Script Days and Scene Days
How to understand the continuity of the scenes in relation to time.
Understanding The Chronology
A script day is any day within a story in which a scene is taking place. Script days are numbered chronologically, starting with Script Day 1. Days in the story where no scene takes place are skipped and not numbered. Days that fall out of the chronology of history, but in which scenes take place, such as flashbacks or dreams, are called X-days. They are numbered consecutively as X1, X2 and so on. In a second step, each script day receives a script date and each scene receives a scene time – the exact temporal moment it occurs in. Script days are an important factor in scheduling and are added at the beginning of the process.
The classification is made by the assistant director in consultation with the director and is an important interpretive step, closely related to the vision of a story. Script days and points in time give an overview of the passing time within a story and help the director to achieve emotional coherence in the staging. For example, an actor will play a scene differently depending on whether two days or two hours have passed since his previous scene. It makes a big difference to the emotional context of a film whether two characters meet again immediately after an argument, or whether there are few days in between. A director always gives an actor a sense of the temporal structure of the story.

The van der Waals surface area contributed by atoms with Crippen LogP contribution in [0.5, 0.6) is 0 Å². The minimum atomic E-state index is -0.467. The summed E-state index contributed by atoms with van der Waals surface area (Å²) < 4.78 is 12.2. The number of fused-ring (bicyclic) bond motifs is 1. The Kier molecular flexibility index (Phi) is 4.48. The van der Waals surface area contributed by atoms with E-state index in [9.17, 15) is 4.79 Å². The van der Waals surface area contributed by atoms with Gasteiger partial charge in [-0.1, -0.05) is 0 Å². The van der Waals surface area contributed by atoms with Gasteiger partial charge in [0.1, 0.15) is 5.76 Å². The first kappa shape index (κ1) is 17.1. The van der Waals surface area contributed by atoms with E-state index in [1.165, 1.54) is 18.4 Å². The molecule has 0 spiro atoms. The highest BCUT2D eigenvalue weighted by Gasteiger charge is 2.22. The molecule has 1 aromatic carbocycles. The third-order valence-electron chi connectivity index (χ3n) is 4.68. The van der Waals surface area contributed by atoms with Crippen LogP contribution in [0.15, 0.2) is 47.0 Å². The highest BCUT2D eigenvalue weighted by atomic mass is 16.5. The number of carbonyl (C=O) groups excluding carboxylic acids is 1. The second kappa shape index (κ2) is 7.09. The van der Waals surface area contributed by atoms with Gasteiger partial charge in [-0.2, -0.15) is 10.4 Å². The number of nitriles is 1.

Script days and points in time are an important influence on the work of the artistic and technical departments. They help the costume and production design departments to survey date and time information, such as watches or calendars. They are also the basis for all make-up and costume changes such as the development of wounds or costume changes between two script days. The lighting technology also sets the quality of the light according to the specifications of the scene time, for example by simulating a low position of the sun and adjusting the light intensity to the time of day when a scene is taking place towards evening. Since changes have to be made in the scene, additional script days always mean additional costs, especially in the costume budget.